Part 2 of a 4-part series
Continuing through to the end of the week, we are going to be putting the Catch in historical context, corresponding to how God has led us (John & Marti) from the beginning of our lives until now. This is because we believe we are on the cusp of a major shift in attention by the Holy Spirit related to the church and the world, and we want you to understand and appreciate its significance, share in our excitement, and be ready for what’s coming.
In June of 1972, a five-day event was held in Dallas, Texas, that came to be known as “The Christian Woodstock.” Estimated crowds of 100,000 or more young Christians converged on the city for daily seminars and nightly gatherings in the Cotton Bowl, culminating in a large outdoor concert featuring many of the new Christian rock bands in an open field, and attended by an estimated crowd of 80,000. The event was organized by Campus Crusade for Christ, and officially called Explo ’72.
It was the beginning of a new era for the church and for Christians in general, and what I look upon as the end of the Jesus movement. I think of it as the end of a movement because it was highly-organized and promoted all over the country, and attended by people who were for the most part already Christians. Up until this time, events were poorly-organized, hastily thrown together and attracted large numbers of curious non-Christians. It was a street movement with the goal of presenting the gospel of Jesus Christ and had a real sense of being Holy-Spirit-inspired. No one could take any credit for what was going on.
The new era, however, was highly-organized, commercialized and well-marketed. Immediately following this event (and some commentators think because of it), Christian music exploded at a rapid pace as record companies sprang up, utilizing Christian radio as a centralizing force. Christian radio became a sort of non-denominational headquarters for promoting everything that was culturally Christian. By 1973, non-Christians stopped coming; they pretty much left us to ourselves. Consequently, it wasn’t Jesus music anymore; it was now “contemporary Christian music.”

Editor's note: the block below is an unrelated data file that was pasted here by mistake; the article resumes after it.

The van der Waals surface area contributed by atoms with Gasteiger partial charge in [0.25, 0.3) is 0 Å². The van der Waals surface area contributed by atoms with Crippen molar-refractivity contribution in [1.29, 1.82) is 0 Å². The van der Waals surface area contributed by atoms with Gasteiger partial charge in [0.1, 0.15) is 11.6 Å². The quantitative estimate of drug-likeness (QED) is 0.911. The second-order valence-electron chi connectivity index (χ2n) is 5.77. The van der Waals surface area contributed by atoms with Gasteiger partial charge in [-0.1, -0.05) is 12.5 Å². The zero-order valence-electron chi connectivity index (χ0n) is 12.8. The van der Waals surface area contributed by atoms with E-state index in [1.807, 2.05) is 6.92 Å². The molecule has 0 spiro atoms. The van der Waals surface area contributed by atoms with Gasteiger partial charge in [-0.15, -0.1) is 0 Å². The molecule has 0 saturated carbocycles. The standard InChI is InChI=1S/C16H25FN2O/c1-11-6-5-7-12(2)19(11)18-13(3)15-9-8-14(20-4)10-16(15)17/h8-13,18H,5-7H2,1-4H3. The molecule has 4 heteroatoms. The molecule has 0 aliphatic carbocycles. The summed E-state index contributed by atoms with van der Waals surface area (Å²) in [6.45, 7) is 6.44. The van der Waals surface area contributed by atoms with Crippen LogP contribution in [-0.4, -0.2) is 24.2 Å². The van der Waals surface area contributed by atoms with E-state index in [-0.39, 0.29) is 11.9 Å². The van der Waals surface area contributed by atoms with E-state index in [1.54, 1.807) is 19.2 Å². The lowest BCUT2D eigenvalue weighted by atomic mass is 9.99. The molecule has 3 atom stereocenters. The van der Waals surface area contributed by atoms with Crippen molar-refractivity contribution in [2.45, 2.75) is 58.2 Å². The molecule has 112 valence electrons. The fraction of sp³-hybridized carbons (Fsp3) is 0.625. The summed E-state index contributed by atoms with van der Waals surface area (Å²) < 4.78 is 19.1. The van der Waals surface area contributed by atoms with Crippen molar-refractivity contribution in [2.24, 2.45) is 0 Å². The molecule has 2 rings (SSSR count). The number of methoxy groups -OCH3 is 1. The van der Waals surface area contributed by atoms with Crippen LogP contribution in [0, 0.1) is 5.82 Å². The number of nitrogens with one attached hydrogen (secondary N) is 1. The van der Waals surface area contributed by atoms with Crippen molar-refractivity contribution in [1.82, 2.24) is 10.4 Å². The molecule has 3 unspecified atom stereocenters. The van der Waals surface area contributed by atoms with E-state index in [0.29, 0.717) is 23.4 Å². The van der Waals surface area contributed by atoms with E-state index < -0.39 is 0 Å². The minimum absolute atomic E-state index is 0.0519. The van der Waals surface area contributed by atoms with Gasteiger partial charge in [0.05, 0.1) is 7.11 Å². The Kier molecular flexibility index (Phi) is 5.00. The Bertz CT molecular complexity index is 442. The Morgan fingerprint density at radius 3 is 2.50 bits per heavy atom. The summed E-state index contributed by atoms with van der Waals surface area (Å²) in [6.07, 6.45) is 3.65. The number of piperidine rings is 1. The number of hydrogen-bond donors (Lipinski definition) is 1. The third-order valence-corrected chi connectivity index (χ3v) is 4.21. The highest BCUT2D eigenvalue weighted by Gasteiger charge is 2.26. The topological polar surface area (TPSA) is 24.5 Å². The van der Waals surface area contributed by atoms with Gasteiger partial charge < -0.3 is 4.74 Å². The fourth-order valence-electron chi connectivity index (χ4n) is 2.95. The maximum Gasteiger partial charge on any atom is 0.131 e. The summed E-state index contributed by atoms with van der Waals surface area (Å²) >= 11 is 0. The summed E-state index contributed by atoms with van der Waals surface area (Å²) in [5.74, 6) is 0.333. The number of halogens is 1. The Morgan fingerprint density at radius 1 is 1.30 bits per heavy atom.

The young people of the Jesus movement were becoming young parents wishing to raise their kids in a safe Christian environment, and a multi-billion dollar contemporary Christian industry was more than willing to serve them, offering Christian music, Christian jewelry and Christian books covering everything from personality temperaments to the end times. Out of the Jesus movement, a subculture was born, providing conformity, and a safe place to hide in an ever-threatening world.
Now we can see what was dangerous about this; then it was too new and exciting to notice anything wrong. What could be wrong with large numbers of Christians coming together to worship God? What could be wrong with Christian music, Christian radio, Christian schools, Christian aerobics, and pretty much Christian anything that the culture at large enjoyed? In other words, what could be wrong with an alternative Christian subculture?
I can think of a few things:
- A new sense of power in numbers
- A new sense of cultural power
Even way back as far as Explo ’72, one local newspaper reporter who attended explained what he experienced there as “militant Christianity.”
I think I can see where this thing is headed. What happened to the gospel? What happened to “Welcome Back?” When did open arms to the world turn to folded arms of a culture war? What happened to the Gospel of Welcome?